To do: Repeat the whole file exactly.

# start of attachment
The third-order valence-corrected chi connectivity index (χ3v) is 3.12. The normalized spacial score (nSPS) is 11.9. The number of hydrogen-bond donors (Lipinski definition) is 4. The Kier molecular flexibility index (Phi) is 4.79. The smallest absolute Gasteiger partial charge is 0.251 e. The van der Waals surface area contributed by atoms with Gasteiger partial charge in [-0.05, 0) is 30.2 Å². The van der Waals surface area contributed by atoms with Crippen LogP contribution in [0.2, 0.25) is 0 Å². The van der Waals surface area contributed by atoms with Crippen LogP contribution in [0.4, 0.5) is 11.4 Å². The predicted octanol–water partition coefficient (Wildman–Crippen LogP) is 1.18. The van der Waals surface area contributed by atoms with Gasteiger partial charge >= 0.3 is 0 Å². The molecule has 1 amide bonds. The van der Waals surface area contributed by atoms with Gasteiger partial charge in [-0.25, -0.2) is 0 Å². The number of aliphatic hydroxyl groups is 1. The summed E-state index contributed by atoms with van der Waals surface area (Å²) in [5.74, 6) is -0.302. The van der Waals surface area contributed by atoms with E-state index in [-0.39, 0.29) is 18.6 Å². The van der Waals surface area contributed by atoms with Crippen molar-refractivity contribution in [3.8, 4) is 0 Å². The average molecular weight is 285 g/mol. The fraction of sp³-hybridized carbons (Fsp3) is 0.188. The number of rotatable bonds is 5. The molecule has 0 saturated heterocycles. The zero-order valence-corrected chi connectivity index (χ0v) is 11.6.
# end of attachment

The third-order valence-corrected chi connectivity index (χ3v) is 3.12. The normalized spacial score (nSPS) is 11.9. The number of hydrogen-bond donors (Lipinski definition) is 4. The Kier molecular flexibility index (Phi) is 4.79. The smallest absolute Gasteiger partial charge is 0.251 e. The van der Waals surface area contributed by atoms with Gasteiger partial charge in [-0.05, 0) is 30.2 Å². The van der Waals surface area contributed by atoms with Crippen LogP contribution in [0.2, 0.25) is 0 Å². The van der Waals surface area contributed by atoms with Crippen LogP contribution in [0.4, 0.5) is 11.4 Å². The predicted octanol–water partition coefficient (Wildman–Crippen LogP) is 1.18. The van der Waals surface area contributed by atoms with Gasteiger partial charge >= 0.3 is 0 Å². The molecule has 1 amide bonds. The van der Waals surface area contributed by atoms with Gasteiger partial charge in [-0.25, -0.2) is 0 Å². The number of aliphatic hydroxyl groups is 1. The summed E-state index contributed by atoms with van der Waals surface area (Å²) in [5.74, 6) is -0.302. The van der Waals surface area contributed by atoms with E-state index in [-0.39, 0.29) is 18.6 Å². The van der Waals surface area contributed by atoms with Crippen molar-refractivity contribution in [3.8, 4) is 0 Å². The average molecular weight is 285 g/mol. The fraction of sp³-hybridized carbons (Fsp3) is 0.188. The number of rotatable bonds is 5. The molecule has 0 saturated heterocycles. The zero-order valence-corrected chi connectivity index (χ0v) is 11.6.